The boost diode is quite strong for this platform. Usually, we find 6A to 8A boost diodes in 650W units, but the CX650 utilizes a 15A boost diode. While the boost diode is overrated, this is not the case for the bulk caps, which are of high quality but have low capacity.

The pair of STMicroelectronics FETs is arranged into a half-bridge topology, and an LLC resonant converter is also used to boost efficiency. This doesn't seem to be an ETA-S or 80 PLUS Bronze unit, but a higher efficiency rating one. 

Four Advanced Power FETs are installed on the secondary heat sink and handle the +12V rail. The minor rails are generated through two DC-DC converters.  

Most of the filtering caps are provided by Elite, which has a good reputation in the budget category segment. We also find several Chemi-Cons, Teapos, and a lonely Rubycon cap. The Japanese caps are installed in the 5VSB circuit, where top-quality components are required since this rail operates in passive mode with the PSU's fan, not in operation.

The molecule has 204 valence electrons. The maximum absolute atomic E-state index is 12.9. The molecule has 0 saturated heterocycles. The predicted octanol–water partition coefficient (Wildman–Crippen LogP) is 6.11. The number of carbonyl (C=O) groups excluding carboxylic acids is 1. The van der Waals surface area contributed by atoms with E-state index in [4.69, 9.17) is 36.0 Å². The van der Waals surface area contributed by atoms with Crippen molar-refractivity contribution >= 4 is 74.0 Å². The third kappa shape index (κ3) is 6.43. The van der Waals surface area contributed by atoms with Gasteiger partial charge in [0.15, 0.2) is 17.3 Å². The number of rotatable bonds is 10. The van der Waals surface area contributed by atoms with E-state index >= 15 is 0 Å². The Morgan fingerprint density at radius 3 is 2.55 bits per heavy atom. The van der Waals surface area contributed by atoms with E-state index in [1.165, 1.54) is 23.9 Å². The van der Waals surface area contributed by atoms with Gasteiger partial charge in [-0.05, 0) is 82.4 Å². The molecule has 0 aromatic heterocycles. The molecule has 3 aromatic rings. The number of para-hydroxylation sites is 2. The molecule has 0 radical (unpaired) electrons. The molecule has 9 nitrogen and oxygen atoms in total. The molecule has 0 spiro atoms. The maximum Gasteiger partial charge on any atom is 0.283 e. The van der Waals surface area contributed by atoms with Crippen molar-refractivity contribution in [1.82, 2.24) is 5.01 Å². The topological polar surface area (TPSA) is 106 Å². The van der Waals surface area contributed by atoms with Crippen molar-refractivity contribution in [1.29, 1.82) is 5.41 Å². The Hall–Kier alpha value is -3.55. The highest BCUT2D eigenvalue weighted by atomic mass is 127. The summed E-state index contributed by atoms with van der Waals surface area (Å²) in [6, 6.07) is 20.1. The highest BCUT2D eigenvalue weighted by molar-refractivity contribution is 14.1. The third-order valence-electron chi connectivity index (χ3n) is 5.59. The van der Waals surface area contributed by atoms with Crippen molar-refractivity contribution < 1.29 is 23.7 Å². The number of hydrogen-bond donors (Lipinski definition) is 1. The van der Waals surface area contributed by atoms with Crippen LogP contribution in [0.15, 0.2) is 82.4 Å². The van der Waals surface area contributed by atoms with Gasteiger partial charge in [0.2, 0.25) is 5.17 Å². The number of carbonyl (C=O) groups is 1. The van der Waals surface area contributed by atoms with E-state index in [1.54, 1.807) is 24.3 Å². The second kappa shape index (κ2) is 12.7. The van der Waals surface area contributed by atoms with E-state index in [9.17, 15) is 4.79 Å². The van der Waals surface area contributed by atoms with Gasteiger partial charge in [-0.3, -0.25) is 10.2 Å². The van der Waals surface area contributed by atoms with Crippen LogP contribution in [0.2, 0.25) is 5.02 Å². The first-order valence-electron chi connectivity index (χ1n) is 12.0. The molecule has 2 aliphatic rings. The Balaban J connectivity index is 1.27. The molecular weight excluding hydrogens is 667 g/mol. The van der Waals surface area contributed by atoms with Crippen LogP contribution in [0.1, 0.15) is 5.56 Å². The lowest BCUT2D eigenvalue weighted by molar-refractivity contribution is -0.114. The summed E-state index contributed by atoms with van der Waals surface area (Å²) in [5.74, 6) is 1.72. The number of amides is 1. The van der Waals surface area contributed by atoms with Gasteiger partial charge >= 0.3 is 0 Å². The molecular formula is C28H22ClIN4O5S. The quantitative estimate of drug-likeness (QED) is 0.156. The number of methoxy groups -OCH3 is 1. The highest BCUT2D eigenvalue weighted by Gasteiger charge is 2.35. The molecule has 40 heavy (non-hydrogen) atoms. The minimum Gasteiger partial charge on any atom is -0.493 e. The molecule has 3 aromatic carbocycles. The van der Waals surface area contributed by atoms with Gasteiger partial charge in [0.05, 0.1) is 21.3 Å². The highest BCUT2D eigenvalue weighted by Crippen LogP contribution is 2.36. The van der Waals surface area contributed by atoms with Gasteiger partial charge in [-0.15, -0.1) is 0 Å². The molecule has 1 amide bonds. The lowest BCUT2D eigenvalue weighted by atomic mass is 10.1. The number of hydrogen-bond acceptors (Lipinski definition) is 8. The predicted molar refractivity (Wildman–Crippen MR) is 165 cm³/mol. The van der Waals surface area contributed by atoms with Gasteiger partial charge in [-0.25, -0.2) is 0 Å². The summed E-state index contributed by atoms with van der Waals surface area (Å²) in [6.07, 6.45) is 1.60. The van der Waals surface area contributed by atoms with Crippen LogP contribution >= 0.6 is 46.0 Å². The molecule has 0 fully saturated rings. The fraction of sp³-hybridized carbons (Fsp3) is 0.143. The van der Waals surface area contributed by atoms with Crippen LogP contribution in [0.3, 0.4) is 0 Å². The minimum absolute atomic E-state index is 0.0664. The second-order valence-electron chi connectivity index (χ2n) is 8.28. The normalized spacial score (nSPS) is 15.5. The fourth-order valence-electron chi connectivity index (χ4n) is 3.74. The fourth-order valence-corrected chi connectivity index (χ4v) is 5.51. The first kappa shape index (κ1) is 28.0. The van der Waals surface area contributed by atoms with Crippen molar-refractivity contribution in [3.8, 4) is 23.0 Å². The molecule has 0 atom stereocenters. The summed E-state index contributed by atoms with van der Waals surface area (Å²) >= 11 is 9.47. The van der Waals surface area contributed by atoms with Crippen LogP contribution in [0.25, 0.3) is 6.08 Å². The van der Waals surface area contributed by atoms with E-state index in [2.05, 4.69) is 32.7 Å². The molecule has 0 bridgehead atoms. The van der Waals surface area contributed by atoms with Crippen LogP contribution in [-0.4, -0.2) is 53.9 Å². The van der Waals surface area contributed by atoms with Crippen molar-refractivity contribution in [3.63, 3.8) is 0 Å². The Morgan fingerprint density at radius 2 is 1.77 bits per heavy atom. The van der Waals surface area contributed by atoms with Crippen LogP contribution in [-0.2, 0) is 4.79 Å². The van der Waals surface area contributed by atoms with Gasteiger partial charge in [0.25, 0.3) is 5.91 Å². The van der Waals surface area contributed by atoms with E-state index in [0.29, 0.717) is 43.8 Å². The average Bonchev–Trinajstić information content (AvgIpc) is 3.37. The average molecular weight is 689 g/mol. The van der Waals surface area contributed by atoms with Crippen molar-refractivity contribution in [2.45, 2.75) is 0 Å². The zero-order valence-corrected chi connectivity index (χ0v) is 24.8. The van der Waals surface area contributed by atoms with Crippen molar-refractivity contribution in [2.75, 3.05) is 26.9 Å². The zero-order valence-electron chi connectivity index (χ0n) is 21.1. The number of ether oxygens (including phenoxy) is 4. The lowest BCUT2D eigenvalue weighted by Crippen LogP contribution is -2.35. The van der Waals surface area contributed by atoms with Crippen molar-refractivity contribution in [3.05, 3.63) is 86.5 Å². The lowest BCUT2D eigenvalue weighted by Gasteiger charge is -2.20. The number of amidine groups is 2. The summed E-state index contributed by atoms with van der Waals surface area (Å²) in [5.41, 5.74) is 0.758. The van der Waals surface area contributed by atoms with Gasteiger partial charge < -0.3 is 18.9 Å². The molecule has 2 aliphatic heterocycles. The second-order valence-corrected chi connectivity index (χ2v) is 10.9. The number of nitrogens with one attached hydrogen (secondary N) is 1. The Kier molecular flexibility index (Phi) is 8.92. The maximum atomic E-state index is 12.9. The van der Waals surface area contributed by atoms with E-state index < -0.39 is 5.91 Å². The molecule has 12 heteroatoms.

The 5VSB circuit uses an A-Power AP04N60H-HF FET on the primary side and a PFC PFR20L45CT SBR on its secondary side. Finally, the SI8016HSP8 takes over the role of the standby controller. 

The soldering quality is good.

We expected to find a Hong Hua fan, but Corsair gave a shot to Yate Loon and to its D12SM-12 fan that uses a rifle bearing. 

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Aris Mpitziopoulos
Contributing Editor

Aris Mpitziopoulos is a contributing editor at Tom's Hardware, covering PSUs.

  • mdd1963
    Lots of folks 'poo-poo' some of Corsair's PSU offerings, instead flocking to something w/Gold or Platinum in it'/s title, no matter the 150% price increase, and/or the 430W 'only' capacity...

    I've been happily using a Corsair 600 watt PSU (CX600) which cost me all of $55 or so in Feb 2017 if I recall correctly... ; never a stutter.
  • grmaster
    any specific reason why this platform is so bad at advance transient response at 12v